DAVID GREENE, HOST:
And the Scottish Parliament will vote today on whether to request a second independence referendum. The vote, which is expected to pass, comes about two and a half years after an earlier independence referendum easily failed. And let's understand what all this means and turn to NPR's Frank Langfitt in London.
Frank, good morning.
FRANK LANGFITT, BYLINE: Good morning, David.
GREENE: So explain this new push for independence. As I understand it, it's tied to the Brexit vote.
LANGFITT: Absolutely. You know, if you remember back last summer, the Scots voted overwhelmingly to stay in the EU, but they were easily outvoted by the English, who are far more populous. Now, Nicola Sturgeon - she's the leader of the Scottish National Party and the leader of the Scottish government - she said the U.K. just shouldn't be able to drag Scotland out of Europe and that Scotland should have another vote to see if they want to secede. And here's what Sturgeon said yesterday in the debate in Parliament.
(SOUNDBITE OF ARCHIVED RECORDING)
FIRST MINISTER NICOLA STURGEON: Scotland faces a fundamental question. It is a question not just of how we respond to Brexit but about what sort of country we want Scotland to be. The answer to that question is surely one that should lie in our own hands.
GREENE: OK. It sounds like the thing to understand here is the movement to stay in the U.K. won out last time. But now that the U.K. is leaving the European Union, this could be a totally different ballgame here.
LANGFITT: It could indeed. And - but it really is going to come down to the U.K. Parliament deciding whether they want to give this option to the Scottish people. And Prime Minister Theresa May - she hasn't quite phrased it this way. But I'd say, based on what I've heard, she hates the idea. She has this really difficult problem. She has to unwind one union with the EU over the next couple of years without having this 300-year-plus union with Scotland unravel at the same time.
And ultimately, the U.K. Parliament is going to have to decide. Theresa May, in terms of, like, when this would happen, she says not now. She wants to wait until Brexit is concluded because she can't really fight a two-front war. She did an interview recently with The Guardian newspaper, and here's how she put it.
(SOUNDBITE OF ARCHIVED RECORDING)
PRIME MINISTER THERESA MAY: I think just now we should be putting all our energies into ensuring that we get that right deal for the U.K. and the right deal for Scotland in our negotiations with the European Union. Right now, we should be working together not pulling apart.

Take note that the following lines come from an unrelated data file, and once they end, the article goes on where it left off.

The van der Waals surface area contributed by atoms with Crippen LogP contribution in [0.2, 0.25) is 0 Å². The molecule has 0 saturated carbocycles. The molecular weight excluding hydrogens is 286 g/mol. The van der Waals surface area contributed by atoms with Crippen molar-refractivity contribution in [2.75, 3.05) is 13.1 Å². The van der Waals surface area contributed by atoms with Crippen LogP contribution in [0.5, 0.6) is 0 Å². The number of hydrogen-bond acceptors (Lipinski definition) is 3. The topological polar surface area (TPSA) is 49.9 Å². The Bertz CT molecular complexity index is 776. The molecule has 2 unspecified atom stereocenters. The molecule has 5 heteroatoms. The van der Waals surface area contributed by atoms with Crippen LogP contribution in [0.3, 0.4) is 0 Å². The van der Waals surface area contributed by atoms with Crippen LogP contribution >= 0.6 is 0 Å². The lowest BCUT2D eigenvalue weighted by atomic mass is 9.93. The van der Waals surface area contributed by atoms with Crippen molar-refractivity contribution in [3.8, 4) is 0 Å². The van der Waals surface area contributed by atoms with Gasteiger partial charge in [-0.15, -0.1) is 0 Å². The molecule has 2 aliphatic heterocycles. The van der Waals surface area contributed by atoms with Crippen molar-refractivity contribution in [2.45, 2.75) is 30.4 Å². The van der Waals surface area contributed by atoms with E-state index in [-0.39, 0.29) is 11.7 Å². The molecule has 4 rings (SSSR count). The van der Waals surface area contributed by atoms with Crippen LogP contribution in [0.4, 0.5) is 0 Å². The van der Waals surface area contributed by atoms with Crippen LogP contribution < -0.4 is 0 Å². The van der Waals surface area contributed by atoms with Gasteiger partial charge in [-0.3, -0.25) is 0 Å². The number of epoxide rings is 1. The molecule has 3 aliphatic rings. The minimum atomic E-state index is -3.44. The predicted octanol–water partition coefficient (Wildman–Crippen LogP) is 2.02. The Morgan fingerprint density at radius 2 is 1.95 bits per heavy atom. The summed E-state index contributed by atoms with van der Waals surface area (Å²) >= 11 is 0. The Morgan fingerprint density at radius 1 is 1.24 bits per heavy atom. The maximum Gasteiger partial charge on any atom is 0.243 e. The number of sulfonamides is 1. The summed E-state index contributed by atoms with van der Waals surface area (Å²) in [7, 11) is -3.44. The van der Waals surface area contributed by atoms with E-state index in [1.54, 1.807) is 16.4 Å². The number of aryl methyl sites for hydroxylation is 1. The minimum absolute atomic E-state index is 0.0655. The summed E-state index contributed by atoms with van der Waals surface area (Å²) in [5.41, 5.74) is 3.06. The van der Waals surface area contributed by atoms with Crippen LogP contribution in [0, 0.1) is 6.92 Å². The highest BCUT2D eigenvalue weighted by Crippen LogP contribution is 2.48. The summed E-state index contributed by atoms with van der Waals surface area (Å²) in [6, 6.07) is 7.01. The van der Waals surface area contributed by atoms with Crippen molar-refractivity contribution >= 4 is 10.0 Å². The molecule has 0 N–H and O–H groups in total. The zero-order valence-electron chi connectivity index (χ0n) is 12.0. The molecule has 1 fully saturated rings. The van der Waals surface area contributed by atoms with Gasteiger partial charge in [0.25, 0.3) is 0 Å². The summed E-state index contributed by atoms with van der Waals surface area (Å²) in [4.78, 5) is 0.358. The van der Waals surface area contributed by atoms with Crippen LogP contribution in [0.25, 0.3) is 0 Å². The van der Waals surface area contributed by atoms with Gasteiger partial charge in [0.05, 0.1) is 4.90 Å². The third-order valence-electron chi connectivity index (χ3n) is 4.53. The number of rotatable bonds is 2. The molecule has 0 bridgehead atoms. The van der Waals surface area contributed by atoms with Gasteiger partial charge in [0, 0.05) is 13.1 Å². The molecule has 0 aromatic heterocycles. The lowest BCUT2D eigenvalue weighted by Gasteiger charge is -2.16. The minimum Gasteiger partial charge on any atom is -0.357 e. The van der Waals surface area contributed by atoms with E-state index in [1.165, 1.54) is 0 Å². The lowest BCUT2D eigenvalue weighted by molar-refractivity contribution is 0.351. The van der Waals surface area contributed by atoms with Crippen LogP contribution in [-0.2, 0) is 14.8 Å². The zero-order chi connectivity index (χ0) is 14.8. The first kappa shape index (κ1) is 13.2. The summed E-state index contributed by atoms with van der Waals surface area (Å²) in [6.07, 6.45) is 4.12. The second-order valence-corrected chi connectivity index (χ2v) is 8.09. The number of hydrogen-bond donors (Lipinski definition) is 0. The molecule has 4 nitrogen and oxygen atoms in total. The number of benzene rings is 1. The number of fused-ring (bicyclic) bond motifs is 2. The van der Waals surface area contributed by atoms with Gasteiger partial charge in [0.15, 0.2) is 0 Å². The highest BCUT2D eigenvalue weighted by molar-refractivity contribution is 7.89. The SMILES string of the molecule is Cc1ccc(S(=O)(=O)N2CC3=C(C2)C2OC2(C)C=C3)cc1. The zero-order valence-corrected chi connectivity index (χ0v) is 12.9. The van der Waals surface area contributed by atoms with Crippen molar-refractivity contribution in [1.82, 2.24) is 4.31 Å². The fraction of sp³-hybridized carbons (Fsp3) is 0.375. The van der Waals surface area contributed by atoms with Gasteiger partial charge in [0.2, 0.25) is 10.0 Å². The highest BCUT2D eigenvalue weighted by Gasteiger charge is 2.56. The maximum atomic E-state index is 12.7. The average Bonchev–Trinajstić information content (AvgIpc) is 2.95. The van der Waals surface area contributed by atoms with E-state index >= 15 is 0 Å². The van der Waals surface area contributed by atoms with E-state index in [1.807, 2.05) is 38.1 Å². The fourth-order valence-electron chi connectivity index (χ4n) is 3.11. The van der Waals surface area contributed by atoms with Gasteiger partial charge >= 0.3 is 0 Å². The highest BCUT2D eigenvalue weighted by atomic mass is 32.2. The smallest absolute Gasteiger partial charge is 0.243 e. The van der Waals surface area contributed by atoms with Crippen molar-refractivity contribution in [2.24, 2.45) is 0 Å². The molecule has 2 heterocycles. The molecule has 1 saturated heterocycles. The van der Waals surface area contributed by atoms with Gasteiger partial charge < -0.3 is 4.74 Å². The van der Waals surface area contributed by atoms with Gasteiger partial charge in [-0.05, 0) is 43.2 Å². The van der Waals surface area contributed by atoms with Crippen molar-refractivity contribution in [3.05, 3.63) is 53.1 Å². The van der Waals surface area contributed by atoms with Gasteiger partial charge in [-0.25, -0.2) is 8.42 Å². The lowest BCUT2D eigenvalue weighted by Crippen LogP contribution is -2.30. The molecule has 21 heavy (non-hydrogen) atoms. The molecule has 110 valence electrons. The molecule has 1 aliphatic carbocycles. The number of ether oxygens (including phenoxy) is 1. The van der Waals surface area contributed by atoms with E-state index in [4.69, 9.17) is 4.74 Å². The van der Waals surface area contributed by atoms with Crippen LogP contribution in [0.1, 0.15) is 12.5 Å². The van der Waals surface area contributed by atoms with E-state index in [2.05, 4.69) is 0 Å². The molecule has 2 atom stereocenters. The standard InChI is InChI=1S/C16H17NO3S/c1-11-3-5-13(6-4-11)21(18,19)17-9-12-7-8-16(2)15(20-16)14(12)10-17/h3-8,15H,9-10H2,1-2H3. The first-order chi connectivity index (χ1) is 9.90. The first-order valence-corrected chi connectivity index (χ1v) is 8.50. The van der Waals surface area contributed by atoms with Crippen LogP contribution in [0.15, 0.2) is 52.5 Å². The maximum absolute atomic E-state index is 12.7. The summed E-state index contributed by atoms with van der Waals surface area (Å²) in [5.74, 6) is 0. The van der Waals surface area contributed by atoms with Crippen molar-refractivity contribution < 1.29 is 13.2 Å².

GREENE: So the chances of pulling apart or not - I mean, the last Scottish referendum was 2014. Fifty-five percent of people in Scotland voted to stay in the U.K. Will things be different this time?
LANGFITT: Well, right now, not according to the polls. The majority are still against it, which makes this really a do-or-die move for Nicola Sturgeon. And actually, she doesn't want a quick referendum right now. I think she's playing for time. Her hope is that if the Brexit negotiations go kind of badly for the U.K., it looks like a sharp split with the EU, that's what Theresa May really wants. Scottish voters don't. And Sturgeon thinks that this could help her eventually - maybe a couple, two-and-a-half years from now - get the votes she needs for independence.
GREENE: You know, being in the middle of it day by day, sometimes you can forget how extraordinary these times are. You think about Brexit; you think about the uncertainty in the United Kingdom, what we're talking about today in Scotland. I mean, give us the broad take here.
LANGFITT: Well, it's really interesting. I think what you're seeing in parts of the Western world are people and governments wanting to take back political control. You know, last summer, you saw the U.K. saying, we want to take political and legal control back from Brussels, which is home of the European Union. Scotland now talking about wanting to take back control of its destiny from the United Kingdom and the government down here in London and a real emphasis on nationalism and sovereignty.
And it's not unlike some of the things that we heard during the Trump campaign and definitely the inauguration in January. You know, Trump talked about America first. Brexit, people were kind of talking about Britain first. And certainly Scotland and independence, that's definitely - the message there would be Scotland first.
GREENE: All right. That was NPR's Frank Langfitt speaking to us from London.
Frank, thanks, as always.
LANGFITT: Happy to do it, David.
NPR transcripts are created on a rush deadline by an NPR contractor. This text may not be in its final form and may be updated or revised in the future. Accuracy and availability may vary. The authoritative record of NPR’s programming is the audio record.